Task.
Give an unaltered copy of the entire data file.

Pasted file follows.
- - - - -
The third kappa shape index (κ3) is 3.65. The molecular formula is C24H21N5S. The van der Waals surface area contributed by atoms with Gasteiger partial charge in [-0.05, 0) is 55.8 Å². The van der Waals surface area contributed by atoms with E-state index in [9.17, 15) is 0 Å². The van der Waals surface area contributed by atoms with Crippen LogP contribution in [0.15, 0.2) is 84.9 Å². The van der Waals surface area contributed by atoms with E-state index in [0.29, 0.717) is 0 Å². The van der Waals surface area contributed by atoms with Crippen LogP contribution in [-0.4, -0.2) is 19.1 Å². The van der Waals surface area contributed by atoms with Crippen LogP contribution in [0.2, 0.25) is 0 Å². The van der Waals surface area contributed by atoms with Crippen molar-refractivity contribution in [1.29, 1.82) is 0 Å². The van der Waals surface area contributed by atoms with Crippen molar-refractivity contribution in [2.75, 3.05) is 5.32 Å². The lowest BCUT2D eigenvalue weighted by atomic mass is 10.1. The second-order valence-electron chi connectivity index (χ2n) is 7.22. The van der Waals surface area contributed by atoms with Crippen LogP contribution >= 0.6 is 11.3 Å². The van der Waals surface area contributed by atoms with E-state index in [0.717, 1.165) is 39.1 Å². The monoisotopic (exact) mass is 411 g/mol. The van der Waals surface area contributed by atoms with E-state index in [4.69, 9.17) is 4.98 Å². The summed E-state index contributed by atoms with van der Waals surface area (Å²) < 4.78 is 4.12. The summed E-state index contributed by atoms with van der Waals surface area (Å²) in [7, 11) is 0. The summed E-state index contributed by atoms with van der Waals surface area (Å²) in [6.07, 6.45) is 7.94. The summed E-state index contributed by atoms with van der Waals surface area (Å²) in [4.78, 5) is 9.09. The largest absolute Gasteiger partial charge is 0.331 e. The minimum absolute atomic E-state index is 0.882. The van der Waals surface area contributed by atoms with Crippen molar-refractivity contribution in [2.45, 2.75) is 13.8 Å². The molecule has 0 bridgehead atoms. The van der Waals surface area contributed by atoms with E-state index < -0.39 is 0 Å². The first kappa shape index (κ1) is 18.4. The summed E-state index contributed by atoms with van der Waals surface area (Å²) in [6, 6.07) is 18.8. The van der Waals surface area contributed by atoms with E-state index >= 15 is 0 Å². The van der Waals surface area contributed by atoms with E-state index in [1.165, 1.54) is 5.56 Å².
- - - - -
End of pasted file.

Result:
The third kappa shape index (κ3) is 3.65. The molecular formula is C24H21N5S. The van der Waals surface area contributed by atoms with Gasteiger partial charge in [-0.05, 0) is 55.8 Å². The van der Waals surface area contributed by atoms with E-state index in [9.17, 15) is 0 Å². The van der Waals surface area contributed by atoms with Crippen LogP contribution in [0.15, 0.2) is 84.9 Å². The van der Waals surface area contributed by atoms with E-state index in [0.29, 0.717) is 0 Å². The van der Waals surface area contributed by atoms with Crippen LogP contribution in [-0.4, -0.2) is 19.1 Å². The van der Waals surface area contributed by atoms with Crippen LogP contribution in [0.2, 0.25) is 0 Å². The van der Waals surface area contributed by atoms with Crippen molar-refractivity contribution in [1.29, 1.82) is 0 Å². The van der Waals surface area contributed by atoms with Crippen molar-refractivity contribution in [2.75, 3.05) is 5.32 Å². The lowest BCUT2D eigenvalue weighted by atomic mass is 10.1. The second-order valence-electron chi connectivity index (χ2n) is 7.22. The van der Waals surface area contributed by atoms with Crippen LogP contribution >= 0.6 is 11.3 Å². The van der Waals surface area contributed by atoms with E-state index in [0.717, 1.165) is 39.1 Å². The monoisotopic (exact) mass is 411 g/mol. The van der Waals surface area contributed by atoms with E-state index in [4.69, 9.17) is 4.98 Å². The summed E-state index contributed by atoms with van der Waals surface area (Å²) < 4.78 is 4.12. The summed E-state index contributed by atoms with van der Waals surface area (Å²) in [7, 11) is 0. The summed E-state index contributed by atoms with van der Waals surface area (Å²) in [6.07, 6.45) is 7.94. The summed E-state index contributed by atoms with van der Waals surface area (Å²) in [4.78, 5) is 9.09. The largest absolute Gasteiger partial charge is 0.331 e. The minimum absolute atomic E-state index is 0.882. The van der Waals surface area contributed by atoms with Crippen molar-refractivity contribution in [2.45, 2.75) is 13.8 Å². The molecule has 0 bridgehead atoms. The van der Waals surface area contributed by atoms with E-state index < -0.39 is 0 Å². The first kappa shape index (κ1) is 18.4. The summed E-state index contributed by atoms with van der Waals surface area (Å²) in [6, 6.07) is 18.8. The van der Waals surface area contributed by atoms with E-state index >= 15 is 0 Å². The van der Waals surface area contributed by atoms with E-state index in [1.165, 1.54) is 5.56 Å².